THE controversial caravan tax, described as a ‘death threat hanging over the tourism industry’, has been watered down in an incredible U-turn by the Government.
March’s Budget announced 20 per cent VAT on all static caravan sales from October, but after heavy criticism and lobbying by MPs, the Treasury announced on Monday that the tax would be reduced to five per cent and its enforcement delayed until April 2013.
The move would have brought static caravans into line with touring models, which are already subject to VAT.
The National Caravan Council (NCC) predicted widespread job losses caused by an increase of nearly £6,000 on the sale of the average caravan.
Yorkshire MPs led a Parliamentary revolt against the plan, with Chancellor George Osborne forced to defend the VAT on a number of occasions.
David Brailsford, general manager of the Springs caravan site chain in the Sutton area, said the news was a ‘tremendous boost’ for the industry .
“We’re very pleased about the outcome, the Government have been prepared to compromise which I didn’t think they would,” he said.
“The VAT was like a death threat hanging over us all, at least one major manufacturer would have gone and the knock on effect would have forced prices up and made it cheaper for people to holiday abroad.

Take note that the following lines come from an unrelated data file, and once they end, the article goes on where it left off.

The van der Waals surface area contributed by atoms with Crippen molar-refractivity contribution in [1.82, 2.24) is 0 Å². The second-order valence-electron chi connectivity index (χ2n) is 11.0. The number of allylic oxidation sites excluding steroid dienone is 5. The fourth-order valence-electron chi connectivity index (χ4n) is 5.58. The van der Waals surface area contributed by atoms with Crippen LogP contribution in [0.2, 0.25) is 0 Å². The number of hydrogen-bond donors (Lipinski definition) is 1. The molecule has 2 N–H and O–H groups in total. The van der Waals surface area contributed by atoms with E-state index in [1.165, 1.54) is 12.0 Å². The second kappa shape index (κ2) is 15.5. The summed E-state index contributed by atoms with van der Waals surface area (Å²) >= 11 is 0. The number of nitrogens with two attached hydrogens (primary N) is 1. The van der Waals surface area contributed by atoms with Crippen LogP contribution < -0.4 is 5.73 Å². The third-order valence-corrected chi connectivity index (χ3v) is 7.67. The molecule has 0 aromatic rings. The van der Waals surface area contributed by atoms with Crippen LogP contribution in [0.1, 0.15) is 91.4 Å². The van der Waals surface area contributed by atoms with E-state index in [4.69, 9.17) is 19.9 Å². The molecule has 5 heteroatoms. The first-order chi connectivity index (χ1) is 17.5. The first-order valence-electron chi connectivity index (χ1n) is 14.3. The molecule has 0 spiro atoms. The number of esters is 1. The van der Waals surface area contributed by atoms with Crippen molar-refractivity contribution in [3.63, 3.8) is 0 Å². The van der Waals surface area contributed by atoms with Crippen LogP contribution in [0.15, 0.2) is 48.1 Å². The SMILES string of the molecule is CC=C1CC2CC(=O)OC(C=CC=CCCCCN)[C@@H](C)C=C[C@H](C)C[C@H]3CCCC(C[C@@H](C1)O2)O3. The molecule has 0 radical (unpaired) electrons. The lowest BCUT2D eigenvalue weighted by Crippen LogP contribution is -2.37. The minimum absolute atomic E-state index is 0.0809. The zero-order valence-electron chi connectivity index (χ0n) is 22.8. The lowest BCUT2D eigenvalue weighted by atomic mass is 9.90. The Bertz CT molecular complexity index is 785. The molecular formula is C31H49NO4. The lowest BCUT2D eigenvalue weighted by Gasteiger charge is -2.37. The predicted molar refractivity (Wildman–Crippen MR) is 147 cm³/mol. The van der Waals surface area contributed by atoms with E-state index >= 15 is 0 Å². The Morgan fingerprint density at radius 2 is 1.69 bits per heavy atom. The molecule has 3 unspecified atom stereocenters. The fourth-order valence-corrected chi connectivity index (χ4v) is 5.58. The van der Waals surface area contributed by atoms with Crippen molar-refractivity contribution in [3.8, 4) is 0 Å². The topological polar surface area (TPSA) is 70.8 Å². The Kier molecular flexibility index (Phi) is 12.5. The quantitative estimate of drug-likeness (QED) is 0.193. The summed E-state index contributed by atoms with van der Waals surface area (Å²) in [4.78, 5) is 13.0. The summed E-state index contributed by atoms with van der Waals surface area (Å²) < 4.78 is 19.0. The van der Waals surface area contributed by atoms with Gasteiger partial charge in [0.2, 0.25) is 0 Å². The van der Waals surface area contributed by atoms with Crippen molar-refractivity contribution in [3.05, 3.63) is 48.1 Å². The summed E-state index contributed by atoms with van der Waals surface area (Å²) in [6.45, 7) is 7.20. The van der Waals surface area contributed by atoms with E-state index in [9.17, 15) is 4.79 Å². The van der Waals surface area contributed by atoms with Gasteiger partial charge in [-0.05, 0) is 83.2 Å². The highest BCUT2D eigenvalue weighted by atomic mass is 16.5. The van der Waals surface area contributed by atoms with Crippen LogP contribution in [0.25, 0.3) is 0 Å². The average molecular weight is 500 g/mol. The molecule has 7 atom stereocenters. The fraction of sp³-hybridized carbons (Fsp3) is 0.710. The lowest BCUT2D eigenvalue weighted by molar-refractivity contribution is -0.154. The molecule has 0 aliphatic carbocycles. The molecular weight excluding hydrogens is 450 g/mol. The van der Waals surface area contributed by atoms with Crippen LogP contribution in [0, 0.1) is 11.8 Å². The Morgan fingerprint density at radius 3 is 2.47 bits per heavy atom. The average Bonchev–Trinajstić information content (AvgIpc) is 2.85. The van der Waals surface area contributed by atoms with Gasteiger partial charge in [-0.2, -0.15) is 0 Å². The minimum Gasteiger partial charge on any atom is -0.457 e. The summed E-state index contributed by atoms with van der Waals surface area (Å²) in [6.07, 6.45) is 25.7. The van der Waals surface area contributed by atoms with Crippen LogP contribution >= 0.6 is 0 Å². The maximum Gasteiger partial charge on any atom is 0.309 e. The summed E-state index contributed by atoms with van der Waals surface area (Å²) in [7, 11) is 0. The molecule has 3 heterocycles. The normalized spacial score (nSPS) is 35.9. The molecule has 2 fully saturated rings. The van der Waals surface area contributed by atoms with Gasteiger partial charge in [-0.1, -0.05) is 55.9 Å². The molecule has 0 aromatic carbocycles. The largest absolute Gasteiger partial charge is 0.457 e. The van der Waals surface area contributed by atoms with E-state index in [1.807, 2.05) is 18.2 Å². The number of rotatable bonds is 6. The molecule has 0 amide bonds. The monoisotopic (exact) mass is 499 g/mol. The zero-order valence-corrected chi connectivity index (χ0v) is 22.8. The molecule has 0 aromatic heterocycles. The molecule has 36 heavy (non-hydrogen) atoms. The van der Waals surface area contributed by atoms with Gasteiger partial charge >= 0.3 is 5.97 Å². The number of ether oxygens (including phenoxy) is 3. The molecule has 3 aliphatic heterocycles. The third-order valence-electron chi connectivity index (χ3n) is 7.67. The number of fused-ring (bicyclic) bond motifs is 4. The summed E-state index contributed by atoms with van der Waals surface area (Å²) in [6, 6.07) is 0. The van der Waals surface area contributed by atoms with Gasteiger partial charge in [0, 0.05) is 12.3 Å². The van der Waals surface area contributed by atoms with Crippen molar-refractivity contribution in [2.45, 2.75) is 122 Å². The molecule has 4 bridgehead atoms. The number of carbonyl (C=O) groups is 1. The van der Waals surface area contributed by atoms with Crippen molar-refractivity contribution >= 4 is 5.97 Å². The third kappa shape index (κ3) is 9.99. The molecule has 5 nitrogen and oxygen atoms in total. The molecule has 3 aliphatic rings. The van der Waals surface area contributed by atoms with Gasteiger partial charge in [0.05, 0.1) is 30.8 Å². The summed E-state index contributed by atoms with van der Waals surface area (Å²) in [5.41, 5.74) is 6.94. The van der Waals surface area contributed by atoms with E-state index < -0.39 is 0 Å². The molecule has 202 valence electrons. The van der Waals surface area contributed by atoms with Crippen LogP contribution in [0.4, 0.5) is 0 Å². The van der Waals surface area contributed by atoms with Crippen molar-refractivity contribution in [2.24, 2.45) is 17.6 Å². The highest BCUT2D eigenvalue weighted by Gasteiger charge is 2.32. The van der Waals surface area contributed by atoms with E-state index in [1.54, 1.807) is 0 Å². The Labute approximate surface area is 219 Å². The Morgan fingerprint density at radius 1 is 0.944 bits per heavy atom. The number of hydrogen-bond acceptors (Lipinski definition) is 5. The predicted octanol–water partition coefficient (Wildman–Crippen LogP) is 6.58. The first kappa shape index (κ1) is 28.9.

“Five per cent is a fair compromise, it means we can keep our sales ticking over and continue to invest to develop and improve our parks.
“They may add another per cent or two on over the next couple of years but it won’t have anything like the devastating effect that might have been.”
NCC director general John Lally added: “Without doubt, this move has saved thousands of jobs – and probably averted many business failures.”
East Lindsey District Council actively lobbied the proposal and have said they are pleased with the outcome, and Lincolnshire County Council chairman Neil Cooper also heavily criticised the proposals.
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